Last week's pictures of European landmarks lost in dense smog brought to mind similar images from Britain's post-war years, when the 'Pea-souper' blanketed the city and, as well as affecting visibility, directly impacted on the health of millions of Londoners. The British Government acted to improve things by passing the Clean Air Act, and in doing so solved the problem. Now the problems are returning.
Air quality is worsening and transport policy is to blame, not just in London but across Europe. Visit cities across the continent and you will smell that mix of air, diesel particulate and two-stroke emissions that, to a seasoned traveller, indicates exactly which part of Europe they are in. The reason? PM10 particulates, which the World Health Organisation measures and sets safe levels for, levels that are exceeded in the current smogs descending on Europe.
Paris has enacted its traffic control measures for the second time in a year, restricting entry to the city for cars with odd and even numbered registration plates to different days of the week. Hand in hand with this measure it has made public transport free, to provide an alternate method of commuting for the millions of Parisians who travel into the heart of the city each day.
This measure is welcome, however it is being used as a short term fix, reducing traffic and particulates, for a long term problem relating to the poor planning of traffic in the city.
The time has come for a strategic solution.
That means an integrated transport solution, which does away with ageing and dirty diesel cars (those which don't meet the Euro 5 emissions standard) and provides a long-term alternative.
EVs make a big difference. Not only in terms of reducing local emissions, but also on the national trade gap - most European countries are importers of oil. Cutting millions of gallons of oil imports cuts billions of Euros from the national debt. The financial aid provided to potential EV buyers needs to be strengthened, and capital investment into providing a better charging network made. This is the sort of endeavour that the European Central Bank should be keen to support.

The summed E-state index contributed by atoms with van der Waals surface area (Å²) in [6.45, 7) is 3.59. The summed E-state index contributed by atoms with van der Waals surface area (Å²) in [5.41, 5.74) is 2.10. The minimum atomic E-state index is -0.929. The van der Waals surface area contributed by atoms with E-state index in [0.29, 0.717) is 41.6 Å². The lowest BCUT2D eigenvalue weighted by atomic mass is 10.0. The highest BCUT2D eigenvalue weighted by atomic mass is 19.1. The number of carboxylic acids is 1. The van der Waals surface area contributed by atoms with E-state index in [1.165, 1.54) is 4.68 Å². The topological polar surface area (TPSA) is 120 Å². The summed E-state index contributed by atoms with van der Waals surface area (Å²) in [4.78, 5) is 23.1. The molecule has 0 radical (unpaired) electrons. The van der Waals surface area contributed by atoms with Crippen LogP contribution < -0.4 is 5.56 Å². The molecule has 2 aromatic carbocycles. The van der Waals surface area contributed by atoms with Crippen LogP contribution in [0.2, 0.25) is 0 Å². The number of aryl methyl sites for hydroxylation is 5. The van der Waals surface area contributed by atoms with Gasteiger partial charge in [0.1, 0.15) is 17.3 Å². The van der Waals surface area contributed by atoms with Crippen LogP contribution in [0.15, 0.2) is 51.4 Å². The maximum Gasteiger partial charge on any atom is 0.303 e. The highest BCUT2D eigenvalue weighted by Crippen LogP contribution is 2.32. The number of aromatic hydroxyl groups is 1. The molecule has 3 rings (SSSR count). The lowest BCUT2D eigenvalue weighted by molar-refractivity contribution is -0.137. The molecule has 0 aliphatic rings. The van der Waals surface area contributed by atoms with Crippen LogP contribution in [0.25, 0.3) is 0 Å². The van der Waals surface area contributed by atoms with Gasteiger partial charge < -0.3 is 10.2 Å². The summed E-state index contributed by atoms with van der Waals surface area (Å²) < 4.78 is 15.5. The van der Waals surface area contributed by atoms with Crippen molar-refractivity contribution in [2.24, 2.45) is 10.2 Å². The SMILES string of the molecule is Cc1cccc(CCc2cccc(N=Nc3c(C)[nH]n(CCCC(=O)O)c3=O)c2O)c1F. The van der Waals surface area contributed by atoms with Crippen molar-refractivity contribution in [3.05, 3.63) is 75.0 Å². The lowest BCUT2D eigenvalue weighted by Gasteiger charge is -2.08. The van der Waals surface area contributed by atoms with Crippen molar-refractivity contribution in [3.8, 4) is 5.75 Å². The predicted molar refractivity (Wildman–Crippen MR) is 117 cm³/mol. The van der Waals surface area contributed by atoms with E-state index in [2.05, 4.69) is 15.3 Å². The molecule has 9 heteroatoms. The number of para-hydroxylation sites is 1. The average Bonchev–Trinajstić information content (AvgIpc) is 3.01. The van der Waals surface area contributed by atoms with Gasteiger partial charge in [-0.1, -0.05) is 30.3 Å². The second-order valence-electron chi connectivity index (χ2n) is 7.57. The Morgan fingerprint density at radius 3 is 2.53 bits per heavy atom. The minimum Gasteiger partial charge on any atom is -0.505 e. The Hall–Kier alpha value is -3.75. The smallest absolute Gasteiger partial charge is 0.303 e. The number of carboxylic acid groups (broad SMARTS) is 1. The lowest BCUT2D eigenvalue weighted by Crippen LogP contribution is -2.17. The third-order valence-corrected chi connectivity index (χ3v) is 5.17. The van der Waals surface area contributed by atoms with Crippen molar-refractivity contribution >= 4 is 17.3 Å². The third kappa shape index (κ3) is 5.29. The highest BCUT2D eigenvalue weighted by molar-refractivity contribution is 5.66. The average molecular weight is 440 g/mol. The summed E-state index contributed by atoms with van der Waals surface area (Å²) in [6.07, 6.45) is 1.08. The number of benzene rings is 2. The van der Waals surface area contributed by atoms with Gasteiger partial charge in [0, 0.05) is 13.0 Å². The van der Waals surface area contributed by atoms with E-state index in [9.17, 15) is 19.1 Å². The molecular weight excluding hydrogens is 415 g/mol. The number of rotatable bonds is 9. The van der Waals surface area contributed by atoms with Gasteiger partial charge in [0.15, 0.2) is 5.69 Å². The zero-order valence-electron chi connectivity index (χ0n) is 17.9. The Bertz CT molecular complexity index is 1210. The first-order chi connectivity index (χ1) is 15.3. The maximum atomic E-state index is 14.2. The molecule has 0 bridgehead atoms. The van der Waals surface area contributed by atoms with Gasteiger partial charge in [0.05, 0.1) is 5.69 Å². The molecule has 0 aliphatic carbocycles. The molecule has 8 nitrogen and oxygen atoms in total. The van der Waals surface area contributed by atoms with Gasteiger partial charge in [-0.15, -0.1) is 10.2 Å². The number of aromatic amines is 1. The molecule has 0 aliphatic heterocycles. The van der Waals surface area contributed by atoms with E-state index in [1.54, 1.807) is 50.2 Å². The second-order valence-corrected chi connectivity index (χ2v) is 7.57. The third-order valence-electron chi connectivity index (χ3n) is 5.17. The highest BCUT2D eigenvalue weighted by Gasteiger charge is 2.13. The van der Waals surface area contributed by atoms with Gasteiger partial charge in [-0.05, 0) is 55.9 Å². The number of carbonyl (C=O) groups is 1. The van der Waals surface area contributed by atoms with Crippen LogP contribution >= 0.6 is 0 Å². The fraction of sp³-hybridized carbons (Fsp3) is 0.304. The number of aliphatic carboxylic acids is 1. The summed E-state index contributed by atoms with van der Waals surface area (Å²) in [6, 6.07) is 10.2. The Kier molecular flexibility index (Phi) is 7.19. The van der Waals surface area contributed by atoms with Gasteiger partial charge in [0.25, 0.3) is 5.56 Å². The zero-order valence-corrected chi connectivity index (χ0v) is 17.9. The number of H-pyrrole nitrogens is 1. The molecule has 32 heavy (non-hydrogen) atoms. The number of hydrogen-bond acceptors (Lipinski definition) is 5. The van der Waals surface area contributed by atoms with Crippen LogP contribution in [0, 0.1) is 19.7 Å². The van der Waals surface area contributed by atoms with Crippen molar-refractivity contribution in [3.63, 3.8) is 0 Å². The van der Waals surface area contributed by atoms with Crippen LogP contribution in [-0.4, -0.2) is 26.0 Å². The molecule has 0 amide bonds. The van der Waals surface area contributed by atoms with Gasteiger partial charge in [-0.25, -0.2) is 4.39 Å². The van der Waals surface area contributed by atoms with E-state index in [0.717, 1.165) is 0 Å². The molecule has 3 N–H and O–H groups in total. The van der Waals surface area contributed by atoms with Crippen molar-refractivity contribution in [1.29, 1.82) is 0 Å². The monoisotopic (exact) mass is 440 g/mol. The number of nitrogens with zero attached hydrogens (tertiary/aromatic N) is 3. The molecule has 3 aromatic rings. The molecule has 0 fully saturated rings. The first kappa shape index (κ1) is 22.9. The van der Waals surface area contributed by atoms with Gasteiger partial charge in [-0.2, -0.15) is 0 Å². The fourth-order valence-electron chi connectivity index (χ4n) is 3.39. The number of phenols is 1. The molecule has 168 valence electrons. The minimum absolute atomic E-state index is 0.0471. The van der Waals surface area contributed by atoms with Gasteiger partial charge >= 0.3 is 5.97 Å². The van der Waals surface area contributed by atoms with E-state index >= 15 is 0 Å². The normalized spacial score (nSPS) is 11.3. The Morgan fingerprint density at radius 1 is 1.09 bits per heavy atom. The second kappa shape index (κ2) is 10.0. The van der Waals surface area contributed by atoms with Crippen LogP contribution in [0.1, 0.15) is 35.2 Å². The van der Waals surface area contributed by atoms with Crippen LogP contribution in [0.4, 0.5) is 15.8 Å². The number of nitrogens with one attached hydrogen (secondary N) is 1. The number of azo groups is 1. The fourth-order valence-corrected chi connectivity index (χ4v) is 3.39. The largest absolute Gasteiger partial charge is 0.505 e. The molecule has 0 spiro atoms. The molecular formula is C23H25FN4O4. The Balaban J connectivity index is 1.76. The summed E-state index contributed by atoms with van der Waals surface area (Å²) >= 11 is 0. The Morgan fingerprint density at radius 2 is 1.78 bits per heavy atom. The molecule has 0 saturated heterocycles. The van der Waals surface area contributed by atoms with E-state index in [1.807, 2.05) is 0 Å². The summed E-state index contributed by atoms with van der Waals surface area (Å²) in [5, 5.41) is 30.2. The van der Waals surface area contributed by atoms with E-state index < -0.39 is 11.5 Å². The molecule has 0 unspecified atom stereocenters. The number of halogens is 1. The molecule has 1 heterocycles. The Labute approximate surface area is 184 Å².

There remains the problem of the bulk of city commuters who cannot afford to replace their cars with new EVs, no matter what the government subsidy. That these are usually the oldest, least well maintained and most polluting of vehicles just exacerbates the problem.
With public transport systems creaking at the seams already, pushing these drivers onto trains, trams or buses is not going to fix the problem.
Fixing the pricing difference between diesel and petrol would be a start though. Tax breaks for diesel make it up to 20% cheaper than petrol in European countries. Reversing that discrepancy would provide funds to upgrade public transport and encourage more commuters to use it.
More innovative solutions to public transport need to be considered, either to improve performance and allow more public transport vehicles access - such as the Northern Busway implementation in Auckland - or by improving the quality of the service itself, like the Leap service in San Francisco.
The continued pollution of the air that we breathe cannot and should not be lightly tolerated. With elections forthcoming in key European states over the next two years now is the time to make this an election issue.